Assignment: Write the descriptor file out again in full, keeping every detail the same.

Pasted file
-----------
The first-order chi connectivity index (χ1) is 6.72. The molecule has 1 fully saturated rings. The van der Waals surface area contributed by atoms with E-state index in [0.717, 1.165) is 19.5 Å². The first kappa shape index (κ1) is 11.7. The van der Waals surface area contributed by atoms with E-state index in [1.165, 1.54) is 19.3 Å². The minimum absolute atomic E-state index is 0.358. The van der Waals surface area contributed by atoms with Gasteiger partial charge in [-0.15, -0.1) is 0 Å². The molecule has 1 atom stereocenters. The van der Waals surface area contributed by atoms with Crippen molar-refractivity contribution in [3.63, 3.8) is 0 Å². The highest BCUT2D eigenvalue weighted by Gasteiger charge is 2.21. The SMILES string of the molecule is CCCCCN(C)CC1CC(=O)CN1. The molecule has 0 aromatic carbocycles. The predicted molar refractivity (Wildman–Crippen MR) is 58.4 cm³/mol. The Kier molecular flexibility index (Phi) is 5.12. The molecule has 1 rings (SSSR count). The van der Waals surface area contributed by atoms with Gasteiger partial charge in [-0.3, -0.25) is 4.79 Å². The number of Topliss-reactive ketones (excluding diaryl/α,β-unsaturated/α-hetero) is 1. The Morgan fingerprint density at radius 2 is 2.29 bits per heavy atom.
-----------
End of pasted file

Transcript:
The first-order chi connectivity index (χ1) is 6.72. The molecule has 1 fully saturated rings. The van der Waals surface area contributed by atoms with E-state index in [0.717, 1.165) is 19.5 Å². The first kappa shape index (κ1) is 11.7. The van der Waals surface area contributed by atoms with E-state index in [1.165, 1.54) is 19.3 Å². The minimum absolute atomic E-state index is 0.358. The van der Waals surface area contributed by atoms with Gasteiger partial charge in [-0.15, -0.1) is 0 Å². The molecule has 1 atom stereocenters. The van der Waals surface area contributed by atoms with Crippen molar-refractivity contribution in [3.63, 3.8) is 0 Å². The highest BCUT2D eigenvalue weighted by Gasteiger charge is 2.21. The SMILES string of the molecule is CCCCCN(C)CC1CC(=O)CN1. The molecule has 0 aromatic carbocycles. The predicted molar refractivity (Wildman–Crippen MR) is 58.4 cm³/mol. The Kier molecular flexibility index (Phi) is 5.12. The molecule has 1 rings (SSSR count). The van der Waals surface area contributed by atoms with Gasteiger partial charge in [-0.3, -0.25) is 4.79 Å². The number of Topliss-reactive ketones (excluding diaryl/α,β-unsaturated/α-hetero) is 1. The Morgan fingerprint density at radius 2 is 2.29 bits per heavy atom.